How will my children be supported?
A common question that arises for many parents following a relationship breakdown is how their children will be financially supported.
If you have recently separated, or are contemplating a separation, you may be concerned about your rights and responsibilities when it comes to child support issues.
We offer expert advice in relation to all aspects of child support including administrative assessments, review/appeals, private agreements and lump sum child support.
What is child support?
Child support refers to payments made for the financial support of children. It is usually paid by way of regular cash payments from one parent to the other. Child support can sometimes include non-periodic payments such as private school fees or health insurance premiums.
Child support is usually payable until the child/ren reach the age of 18 years, or complete secondary school.
How is the amount of child support determined?
An application for a child support assessment can be made online via the Department of Human Services website. A formula is used to determine how much child support is payable. The formula takes into account various factors such as the number of children and the income earned by each parent.
The amount and type of child support payable can be determined by one of two ways;
- Child support as assessed by the Department of Human Services (“DHS”);
- Child support through a Private Child Support Agreement.
Child support as assessed is usually required to be paid periodically on a fortnightly or monthly basis. DHS can enforce payment of child support and has wide ranging powers to do so.
Child support assessments can be amended if a parent's income or level of care of the child/ren changes. If this occurs the parent should contact the agency and advise them of the change immediately.
Can parents make their own child support arrangements?
Yes. Parents are able to make their own agreement about how much child support should be paid. We have extensive experience in negotiating and preparing child support agreements.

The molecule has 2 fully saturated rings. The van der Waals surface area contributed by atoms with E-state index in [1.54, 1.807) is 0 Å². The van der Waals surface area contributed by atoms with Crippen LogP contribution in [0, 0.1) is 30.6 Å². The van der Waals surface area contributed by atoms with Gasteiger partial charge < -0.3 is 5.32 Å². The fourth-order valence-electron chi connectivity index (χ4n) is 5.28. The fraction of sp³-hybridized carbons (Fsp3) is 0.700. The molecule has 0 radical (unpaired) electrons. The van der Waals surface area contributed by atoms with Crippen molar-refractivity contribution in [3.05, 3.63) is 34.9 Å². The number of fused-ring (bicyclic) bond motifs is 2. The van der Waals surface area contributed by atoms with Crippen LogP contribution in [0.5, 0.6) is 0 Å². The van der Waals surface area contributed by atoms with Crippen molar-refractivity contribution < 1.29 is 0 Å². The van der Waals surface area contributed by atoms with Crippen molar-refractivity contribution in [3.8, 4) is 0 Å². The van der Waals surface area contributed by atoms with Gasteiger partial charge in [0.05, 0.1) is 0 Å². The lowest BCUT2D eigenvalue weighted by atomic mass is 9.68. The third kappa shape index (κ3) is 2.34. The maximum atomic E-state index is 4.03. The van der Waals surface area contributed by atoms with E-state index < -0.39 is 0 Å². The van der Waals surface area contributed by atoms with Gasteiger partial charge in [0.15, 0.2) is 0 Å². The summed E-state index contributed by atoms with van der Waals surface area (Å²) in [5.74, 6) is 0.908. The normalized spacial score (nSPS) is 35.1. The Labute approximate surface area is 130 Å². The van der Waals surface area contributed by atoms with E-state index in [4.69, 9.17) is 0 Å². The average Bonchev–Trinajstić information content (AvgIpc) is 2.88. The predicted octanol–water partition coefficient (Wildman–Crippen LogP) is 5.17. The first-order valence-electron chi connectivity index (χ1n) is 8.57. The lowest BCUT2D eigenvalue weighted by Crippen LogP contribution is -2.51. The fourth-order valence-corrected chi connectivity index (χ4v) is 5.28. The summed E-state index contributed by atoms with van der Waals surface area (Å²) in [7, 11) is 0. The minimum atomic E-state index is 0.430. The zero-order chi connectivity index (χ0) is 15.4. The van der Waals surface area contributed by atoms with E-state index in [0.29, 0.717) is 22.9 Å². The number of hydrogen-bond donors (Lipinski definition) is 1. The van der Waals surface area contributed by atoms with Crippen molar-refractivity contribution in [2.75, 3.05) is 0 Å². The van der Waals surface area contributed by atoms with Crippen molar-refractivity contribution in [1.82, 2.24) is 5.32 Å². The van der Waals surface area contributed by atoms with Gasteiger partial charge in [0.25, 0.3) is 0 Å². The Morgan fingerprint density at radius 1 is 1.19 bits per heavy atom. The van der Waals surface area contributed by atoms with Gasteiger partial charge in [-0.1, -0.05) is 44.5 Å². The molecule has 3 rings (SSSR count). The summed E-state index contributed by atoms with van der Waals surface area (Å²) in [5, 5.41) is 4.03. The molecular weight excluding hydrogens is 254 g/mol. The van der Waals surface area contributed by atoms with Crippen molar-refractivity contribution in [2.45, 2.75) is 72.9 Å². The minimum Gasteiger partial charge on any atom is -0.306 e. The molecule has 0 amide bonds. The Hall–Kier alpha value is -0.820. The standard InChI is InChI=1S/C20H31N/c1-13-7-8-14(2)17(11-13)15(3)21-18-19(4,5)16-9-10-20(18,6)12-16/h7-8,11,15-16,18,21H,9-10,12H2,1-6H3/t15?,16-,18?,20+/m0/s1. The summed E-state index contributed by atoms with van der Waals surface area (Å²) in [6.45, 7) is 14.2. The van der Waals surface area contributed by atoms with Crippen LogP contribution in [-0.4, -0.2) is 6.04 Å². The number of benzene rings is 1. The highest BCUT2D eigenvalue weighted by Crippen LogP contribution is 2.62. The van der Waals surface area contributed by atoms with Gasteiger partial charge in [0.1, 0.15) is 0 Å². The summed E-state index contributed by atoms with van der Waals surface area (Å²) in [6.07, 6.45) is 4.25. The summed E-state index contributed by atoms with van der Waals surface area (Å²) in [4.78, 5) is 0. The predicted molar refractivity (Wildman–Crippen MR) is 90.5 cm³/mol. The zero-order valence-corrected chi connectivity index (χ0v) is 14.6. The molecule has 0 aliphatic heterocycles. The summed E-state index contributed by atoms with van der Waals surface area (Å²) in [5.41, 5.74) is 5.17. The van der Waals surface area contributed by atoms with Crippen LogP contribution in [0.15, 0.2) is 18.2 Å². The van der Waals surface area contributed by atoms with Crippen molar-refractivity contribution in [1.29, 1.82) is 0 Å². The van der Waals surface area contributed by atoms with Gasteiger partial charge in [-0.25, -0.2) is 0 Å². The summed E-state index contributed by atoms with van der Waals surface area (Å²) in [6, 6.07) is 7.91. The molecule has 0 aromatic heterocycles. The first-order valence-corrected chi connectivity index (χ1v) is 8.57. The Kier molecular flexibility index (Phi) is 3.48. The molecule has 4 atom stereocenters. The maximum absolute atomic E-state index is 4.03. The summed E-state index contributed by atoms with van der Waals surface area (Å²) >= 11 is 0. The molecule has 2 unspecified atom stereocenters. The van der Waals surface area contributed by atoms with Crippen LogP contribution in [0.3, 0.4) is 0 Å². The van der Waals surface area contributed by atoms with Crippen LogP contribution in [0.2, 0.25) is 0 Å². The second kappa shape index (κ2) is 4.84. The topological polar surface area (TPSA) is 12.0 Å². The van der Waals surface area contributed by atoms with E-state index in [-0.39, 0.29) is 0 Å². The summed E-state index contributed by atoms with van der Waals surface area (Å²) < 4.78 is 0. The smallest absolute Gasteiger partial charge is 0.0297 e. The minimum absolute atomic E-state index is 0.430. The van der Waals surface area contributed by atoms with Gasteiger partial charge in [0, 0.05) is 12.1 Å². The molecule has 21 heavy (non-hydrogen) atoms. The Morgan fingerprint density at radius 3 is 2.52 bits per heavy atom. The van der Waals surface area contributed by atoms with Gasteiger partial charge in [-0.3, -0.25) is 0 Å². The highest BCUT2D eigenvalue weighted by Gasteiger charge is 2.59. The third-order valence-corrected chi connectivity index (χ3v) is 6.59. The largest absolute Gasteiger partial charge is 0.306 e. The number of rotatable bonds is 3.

Child Support Agreements are an alternative to assessments by DHS. They allow the parents to come to an agreement as to how much child support will be paid and when. Child Support Agreements allow the parties to include provisions such as:
- Lump sum payments
- Payment of school or extracurricular expenses
- Payment of medical or health insurance expenses
- Periodic payments at a set amount
Our lawyers can advise you about the different types of child support agreements, and which one is most appropriate for you. The existence of a child support agreement can impact on your family tax benefit entitlement and we can advise you in this regard.
Adult child maintenance - what happens after children turn 18?
In some circumstances, child support can be payable for children who are over 18 years. This can occur if the parents agree to contribute to the financial support of an adult child, or if a court order is made for a parent to do so.
An application to the Family Law Courts for maintenance can be made by a child who is over 18 years (or by a parent of the child) if maintenance is required to enable the adult child to complete his/her tertiary education, or in circumstances where the adult child has a mental or physical disability.
We can advise and assist you in relation to seeking adult child maintenance, or in defending an application.
Speak to a lawyer.
A family lawyer can help you navigate child support on your behalf and negotiate private agreements or pursue avenues for obtaining financial support.
Family law tools and resources to help youView Options
Department of Human Services online estimator
An assessment of periodic child support is made by DHS after either parent makes an application. To make a calculation, DHS applies a formula that takes into account the care arrangements for the child/ren and the income of each parent. DHS then notifies each parent of the amount they are entitled to receive or are required to pay.Try the online estimator to gauge the likely assessment.
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Resources & FAQs
Answers to common questions in
relation to the expertise.
It is rare that a court will order no contact between a parent and child, however greater weight will be placed on the need to protect a child from physical or psychological harm, over having a meaningful relationship with both parents.
In a recent decision of Martyn & Martyn , the Family Court of Australia accepted that the economic effects of COVID-19 can amount to ‘exceptional circumstances’ when setting aside a binding child support agreement.
Commencing today (29 April 2020) the Australian Family Courts have established a court list dedicated to deal exclusively with urgent parenting-related disputes that have arisen due to the COVID-19 pandemic.